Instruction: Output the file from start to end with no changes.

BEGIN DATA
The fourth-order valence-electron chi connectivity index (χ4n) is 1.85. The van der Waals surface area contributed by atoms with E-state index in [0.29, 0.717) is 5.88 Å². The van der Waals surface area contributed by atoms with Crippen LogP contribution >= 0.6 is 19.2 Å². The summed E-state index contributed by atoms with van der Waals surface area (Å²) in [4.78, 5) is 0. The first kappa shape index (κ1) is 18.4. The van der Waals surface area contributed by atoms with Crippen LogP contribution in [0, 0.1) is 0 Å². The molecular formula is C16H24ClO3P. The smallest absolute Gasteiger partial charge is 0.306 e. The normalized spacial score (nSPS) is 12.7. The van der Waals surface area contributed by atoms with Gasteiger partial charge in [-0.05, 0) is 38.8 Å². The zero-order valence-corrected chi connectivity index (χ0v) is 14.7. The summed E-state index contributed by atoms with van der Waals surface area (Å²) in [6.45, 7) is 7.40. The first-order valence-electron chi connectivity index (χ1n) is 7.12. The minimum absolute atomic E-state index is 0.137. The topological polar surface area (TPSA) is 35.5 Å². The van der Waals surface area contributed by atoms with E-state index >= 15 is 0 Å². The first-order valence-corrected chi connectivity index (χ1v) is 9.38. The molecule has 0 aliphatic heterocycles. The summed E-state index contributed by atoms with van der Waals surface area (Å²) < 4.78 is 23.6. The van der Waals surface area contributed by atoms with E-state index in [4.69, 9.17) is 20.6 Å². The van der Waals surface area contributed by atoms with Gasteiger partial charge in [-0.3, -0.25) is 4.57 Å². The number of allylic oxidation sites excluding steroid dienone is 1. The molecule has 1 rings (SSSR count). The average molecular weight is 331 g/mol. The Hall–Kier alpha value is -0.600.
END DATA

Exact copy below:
The fourth-order valence-electron chi connectivity index (χ4n) is 1.85. The van der Waals surface area contributed by atoms with E-state index in [0.29, 0.717) is 5.88 Å². The van der Waals surface area contributed by atoms with Crippen LogP contribution >= 0.6 is 19.2 Å². The summed E-state index contributed by atoms with van der Waals surface area (Å²) in [4.78, 5) is 0. The first kappa shape index (κ1) is 18.4. The van der Waals surface area contributed by atoms with Crippen LogP contribution in [0, 0.1) is 0 Å². The molecular formula is C16H24ClO3P. The smallest absolute Gasteiger partial charge is 0.306 e. The normalized spacial score (nSPS) is 12.7. The van der Waals surface area contributed by atoms with Gasteiger partial charge in [-0.05, 0) is 38.8 Å². The zero-order valence-corrected chi connectivity index (χ0v) is 14.7. The summed E-state index contributed by atoms with van der Waals surface area (Å²) in [6.45, 7) is 7.40. The first-order valence-electron chi connectivity index (χ1n) is 7.12. The minimum absolute atomic E-state index is 0.137. The topological polar surface area (TPSA) is 35.5 Å². The van der Waals surface area contributed by atoms with E-state index >= 15 is 0 Å². The first-order valence-corrected chi connectivity index (χ1v) is 9.38. The molecule has 0 aliphatic heterocycles. The summed E-state index contributed by atoms with van der Waals surface area (Å²) < 4.78 is 23.6. The van der Waals surface area contributed by atoms with E-state index in [4.69, 9.17) is 20.6 Å². The van der Waals surface area contributed by atoms with Gasteiger partial charge in [-0.3, -0.25) is 4.57 Å². The number of allylic oxidation sites excluding steroid dienone is 1. The molecule has 1 rings (SSSR count). The average molecular weight is 331 g/mol. The Hall–Kier alpha value is -0.600.